The World Health Organisation estimates that around 300 million people across the globe suffer from depression. This has become the leading cause of disability worldwide. While there are effective treatments for depression, anxiety, emptiness, a lack of energy and hopelessness all of these symptoms can have a significant impact on an employee’s performance at work as well as adverse effects on interpersonal relationships among workplace team members.
The different faces of depression
Absenteeism, taking more time to perform tasks, negligence and difficulty engaging with others are just a few examples of the impact of this debilitating condition. It is evident that there are many reasons why employers need to be equipped to deal with depression at the workplace. Managers and supervisors need to be empowered with the right EQ and interpersonal skills to engage and build trust with employees in dealing with this. In addition, there are clear legal obligations on the employer to adhere to prescribed legal protocols as set out in schedule 8 of the Labour Relations Act (LRA). Incapacity, due to ill health, is addressed in this Act.
Employers are required to support the employee about diagnosis, treatment and reasonable time for treatment. They are required to exhaust all alternatives before making a decision to dismiss. By taking a personal interest in employees, employers are enhancing their employee value propositions and also building trust with other employees. After all, this is why it is called an employment RELATIONSHIP.
Here’s an account of how a particular family was impacted by depression and how the employer stepped up to assist.
My mother was a high school teacher. She has been a single parent since I was 6 years old. She was physically and mentally abused by my father before he left us and continuously lived in a state of anxiety about how she would provide for us off her meagre teacher’s salary. My mom was strong on the outside and suppressed all her emotions to make all seem fine to me.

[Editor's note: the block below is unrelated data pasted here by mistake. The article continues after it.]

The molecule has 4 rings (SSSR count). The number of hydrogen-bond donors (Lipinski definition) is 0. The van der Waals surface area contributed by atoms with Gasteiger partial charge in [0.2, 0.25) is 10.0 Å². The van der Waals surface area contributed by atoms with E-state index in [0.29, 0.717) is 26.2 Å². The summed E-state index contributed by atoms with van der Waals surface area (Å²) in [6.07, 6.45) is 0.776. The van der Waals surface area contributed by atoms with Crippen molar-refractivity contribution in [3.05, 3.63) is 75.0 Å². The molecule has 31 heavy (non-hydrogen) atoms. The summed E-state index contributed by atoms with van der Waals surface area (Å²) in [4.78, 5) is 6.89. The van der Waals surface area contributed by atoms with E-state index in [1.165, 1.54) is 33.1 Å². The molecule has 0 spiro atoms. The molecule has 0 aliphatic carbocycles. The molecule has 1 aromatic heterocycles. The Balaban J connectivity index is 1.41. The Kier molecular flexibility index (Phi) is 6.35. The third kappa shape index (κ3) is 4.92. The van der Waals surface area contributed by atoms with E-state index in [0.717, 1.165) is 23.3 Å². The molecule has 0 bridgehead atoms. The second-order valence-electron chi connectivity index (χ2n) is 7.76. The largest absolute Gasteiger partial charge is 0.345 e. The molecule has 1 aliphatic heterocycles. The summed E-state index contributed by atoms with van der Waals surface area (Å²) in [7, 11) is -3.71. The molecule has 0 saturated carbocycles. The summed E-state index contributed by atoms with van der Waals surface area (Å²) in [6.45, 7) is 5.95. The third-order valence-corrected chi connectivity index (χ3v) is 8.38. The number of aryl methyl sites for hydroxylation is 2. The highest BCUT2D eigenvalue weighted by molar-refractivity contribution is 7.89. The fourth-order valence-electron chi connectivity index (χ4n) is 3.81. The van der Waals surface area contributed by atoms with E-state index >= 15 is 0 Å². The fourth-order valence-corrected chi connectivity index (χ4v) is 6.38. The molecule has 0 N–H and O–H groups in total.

It was 10 years later, when I was 16 years old, that severe major depression struck her. I recall being called by the Principal of the School – when I arrived where she worked – I found her curled up in a corner in the ladies restroom crying uncontrollably and being unable to be consoled. This was the start of around five years of medical treatment, sleep therapy, counselling and regular cycles of breakdowns. The stress it placed on us pushed us to the breaking point and were it not for a few colleagues of hers who supported us emotionally and financially, we would not have made it through.
Eventually, my mother was medically boarded and received a teacher’s pension. It was not enough to sustain her and I had to support her until she passed away at the age of 76. This experience will be with me for the rest of my life and the importance of the role of the employer to the entire family, when depression hits, cannot be under-estimated.
Depression is a very real disease and needs to be dealt with as any other ailment that you can see outwardly. Unfortunately, many employees are loath to speak about this as they feel that it’s ‘just in their heads’ and that they will be seen as not doing their jobs properly if they disclose it to their employers. However, if left untreated, depression will end up having a drastic effect on an employee’s work performance – as can be seen in Peter’s story. If you’re open with your employees, you will encourage them to come forward and ask for your help in dealing with issues such as this. At the end of the day, you will create a happy workforce that is productive.
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